Mo Ostin is currently Chairman Emeritus of Warner Bros. Records and a consultant to the company.[1]

Philanthropy[edit]

In May 2011, Ostin donated $10 million to his alma mater UCLA, where he earned an economics degree, for a state-of-the-art campus music facility known as the Evelyn and Mo Ostin Music Center. He presently sits on the UCLA Board of Visitors for the UCLA School of Arts, and the USC Board of Advisors for the Thornton School of Music.[citation needed] In March, 2015, Ostin donated $10 million to UCLA for a new Basketball training facility, which will be called the Mo Ostin Basketball Center.[2]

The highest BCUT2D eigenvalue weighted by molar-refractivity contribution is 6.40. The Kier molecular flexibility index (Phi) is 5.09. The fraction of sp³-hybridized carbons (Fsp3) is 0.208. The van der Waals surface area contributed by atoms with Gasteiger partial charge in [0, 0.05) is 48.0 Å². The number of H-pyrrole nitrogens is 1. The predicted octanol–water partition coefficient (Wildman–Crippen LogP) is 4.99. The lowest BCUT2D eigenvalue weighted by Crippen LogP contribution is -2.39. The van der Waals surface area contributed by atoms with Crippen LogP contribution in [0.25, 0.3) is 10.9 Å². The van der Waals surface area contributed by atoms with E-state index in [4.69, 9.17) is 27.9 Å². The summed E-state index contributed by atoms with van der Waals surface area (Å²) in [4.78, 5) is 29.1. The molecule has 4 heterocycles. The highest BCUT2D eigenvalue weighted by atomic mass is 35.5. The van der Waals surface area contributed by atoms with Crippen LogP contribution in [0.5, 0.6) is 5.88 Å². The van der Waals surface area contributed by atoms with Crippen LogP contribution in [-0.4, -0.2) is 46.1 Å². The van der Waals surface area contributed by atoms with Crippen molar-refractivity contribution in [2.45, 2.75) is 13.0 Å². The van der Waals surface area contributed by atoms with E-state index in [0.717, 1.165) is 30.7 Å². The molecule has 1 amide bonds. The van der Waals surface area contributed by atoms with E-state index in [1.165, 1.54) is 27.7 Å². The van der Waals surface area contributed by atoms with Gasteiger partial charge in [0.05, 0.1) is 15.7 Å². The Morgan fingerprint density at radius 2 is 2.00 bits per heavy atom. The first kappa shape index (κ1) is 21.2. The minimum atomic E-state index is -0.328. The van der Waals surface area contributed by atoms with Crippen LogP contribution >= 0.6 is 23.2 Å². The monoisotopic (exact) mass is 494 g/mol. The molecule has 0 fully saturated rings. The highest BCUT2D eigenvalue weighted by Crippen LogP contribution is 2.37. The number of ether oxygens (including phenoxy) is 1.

Ostin was the inspiration for Little Feat's song “A Apolitical Blues” and its lyric "The telephone was ringing, and they told me it was Chairman Mao" was a veiled reference to chairman Mo. Good friend George Harrison wrote "Mo" for him that appeared on the compilation Mo's Songs. Ostin is also rumoured to be the inspiration behind Neil Young's song "Surfer Joe and Moe the Sleaze".